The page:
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Datingin the workplace

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If you’re considering hooking up with someone you work with (even if “considering” = creepily staring at from across the room, completely unbeknownst to that person), I strongly advise you read these tips first. One of the great injustices of society is that most of us are expected to show up someplace 5 days a week and perform a task in exchange for money.It sucks, but until we all leave to form a Utopian Society on Mars, that’s the way it’s going to be. “My ex-girlfriend would come to my office, and when I told her I was busy, she would get offended,” said one guy I talked to.While there is no part of the Health Practitioner Regulation National Law that references issues relating to a nurse or midwife conducting a workplace relationship, nurses and midwives are required to adhere to the Nursing and Midwifery Board of Australia’s (NMBA) Codes of Conduct.A NMBA spokesperson says the revised Codes, now open for public consultation, cover areas such as bullying and harassment.The breakdown of relationships can lead to allegations of harassment and sexual harassment.It can also prompt an employee to resign, lead to disciplinary action, or even termination.(But don’t send angry texts — save the serious for after work.) Ah, Lunch! Though it’s tempting to treat every lunch hour like a mid-day date with the co-worker you’re sleeping with, it’s a good idea to either set a schedule or limit your lunches together to one day a week.You really don’t want to become “that couple,” to the exclusion of your other co-workers, and you also don’t want to spend If you and a coworker actually start dating, and plan on being a couple for a while, stop keeping it a secret.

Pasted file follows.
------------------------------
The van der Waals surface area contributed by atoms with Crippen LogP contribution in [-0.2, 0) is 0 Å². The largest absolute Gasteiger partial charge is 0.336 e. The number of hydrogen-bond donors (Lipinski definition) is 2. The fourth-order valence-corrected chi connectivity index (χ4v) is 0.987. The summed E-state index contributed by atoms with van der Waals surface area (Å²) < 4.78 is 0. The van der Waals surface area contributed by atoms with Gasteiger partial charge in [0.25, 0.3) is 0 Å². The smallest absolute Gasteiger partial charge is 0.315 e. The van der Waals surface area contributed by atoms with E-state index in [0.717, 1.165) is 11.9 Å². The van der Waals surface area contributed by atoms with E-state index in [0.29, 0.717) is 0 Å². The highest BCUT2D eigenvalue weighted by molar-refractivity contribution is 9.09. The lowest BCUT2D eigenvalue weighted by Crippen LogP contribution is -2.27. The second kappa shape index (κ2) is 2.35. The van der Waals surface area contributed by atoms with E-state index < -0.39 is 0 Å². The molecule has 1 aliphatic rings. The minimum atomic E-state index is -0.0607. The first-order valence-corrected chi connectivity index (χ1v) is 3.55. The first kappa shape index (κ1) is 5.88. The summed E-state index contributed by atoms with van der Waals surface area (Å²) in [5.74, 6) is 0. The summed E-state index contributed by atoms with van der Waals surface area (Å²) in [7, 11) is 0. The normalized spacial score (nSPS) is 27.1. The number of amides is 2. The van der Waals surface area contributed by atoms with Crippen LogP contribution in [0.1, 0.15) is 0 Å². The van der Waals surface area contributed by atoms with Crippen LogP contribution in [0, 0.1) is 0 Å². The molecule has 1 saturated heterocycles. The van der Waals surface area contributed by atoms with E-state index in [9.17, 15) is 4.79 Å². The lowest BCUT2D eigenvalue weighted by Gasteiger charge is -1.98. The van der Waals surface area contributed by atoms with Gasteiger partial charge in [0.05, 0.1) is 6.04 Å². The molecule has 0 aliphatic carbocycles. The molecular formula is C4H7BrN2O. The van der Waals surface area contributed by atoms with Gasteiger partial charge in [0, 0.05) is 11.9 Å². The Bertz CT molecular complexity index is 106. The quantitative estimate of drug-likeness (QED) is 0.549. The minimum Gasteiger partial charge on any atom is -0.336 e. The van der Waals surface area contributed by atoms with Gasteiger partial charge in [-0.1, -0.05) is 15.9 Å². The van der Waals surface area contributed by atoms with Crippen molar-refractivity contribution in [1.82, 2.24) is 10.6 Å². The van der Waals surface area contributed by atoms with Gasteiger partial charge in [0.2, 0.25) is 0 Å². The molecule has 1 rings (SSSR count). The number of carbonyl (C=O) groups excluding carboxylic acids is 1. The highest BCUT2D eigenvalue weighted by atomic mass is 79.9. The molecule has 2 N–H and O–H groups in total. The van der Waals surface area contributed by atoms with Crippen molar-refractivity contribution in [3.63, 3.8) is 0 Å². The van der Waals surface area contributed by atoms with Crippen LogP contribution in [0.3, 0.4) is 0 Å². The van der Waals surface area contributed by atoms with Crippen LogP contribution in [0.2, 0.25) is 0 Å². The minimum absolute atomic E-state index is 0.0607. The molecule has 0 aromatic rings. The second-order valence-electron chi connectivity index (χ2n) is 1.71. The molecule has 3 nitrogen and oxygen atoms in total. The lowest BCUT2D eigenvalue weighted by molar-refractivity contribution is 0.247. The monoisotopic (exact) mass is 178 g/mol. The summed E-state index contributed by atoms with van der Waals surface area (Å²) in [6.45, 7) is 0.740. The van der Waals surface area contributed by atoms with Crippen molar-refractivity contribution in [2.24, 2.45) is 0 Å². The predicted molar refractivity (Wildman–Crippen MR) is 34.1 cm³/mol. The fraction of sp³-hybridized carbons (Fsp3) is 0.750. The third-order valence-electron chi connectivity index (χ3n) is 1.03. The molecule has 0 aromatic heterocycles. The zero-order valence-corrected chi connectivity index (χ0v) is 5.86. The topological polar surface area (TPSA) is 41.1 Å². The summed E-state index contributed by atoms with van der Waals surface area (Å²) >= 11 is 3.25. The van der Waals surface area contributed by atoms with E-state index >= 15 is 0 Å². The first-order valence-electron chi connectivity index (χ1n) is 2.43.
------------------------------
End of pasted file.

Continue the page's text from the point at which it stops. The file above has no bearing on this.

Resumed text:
Dating a coworker or boss or colleague can lead to unbearable awkwardness, a tarnished professional reputation, and even job-loss. For as long as there have been workplaces, there have been people surreptitiously hooking up at them.The survey results indicate that while 40 percent of millennials report no negative effects whatsoever from an office romance, only 10 percent of older workers shared that sentiment, meaning the majority of employed Americans feel more harm could be done than good. We knew instinctively that involvement in office romance created threats to our own performance evaluation and continued employment.We had a longer-term view of what is right and wrong.Nurses and midwives embarking on a workplace relationship must ensure they continue to abide by the legal requirements, professional behaviour and conduct expectations outlined in the Codes.“Speaking in general terms, the NMBA will hold nurses to account who fail to meet their professional obligations, and will take regulatory action to limit their registration if their health, conduct or performance fails to meet the expected standards,” the spokesperson says.“It would (be) up to the nurses’ professional judgement to determine what is appropriate, in line with NMBA’s standards – and in addition to this I am aware that most employers have policies in place to provide guidance in this area.”Professional pitfalls Workplace romances can lead to accusations of distracted patient care and favouritism, especially when it comes to pay rises, promotions and workplace opportunities, and can also spark gossip and resentment from colleagues.And when relationships crumble, the workplace environment can be uncomfortable or, at worst, hostile.Even though some of these negative conditions exist even with romance policies, rules and regulations make employees think twice before engaging in such behavior.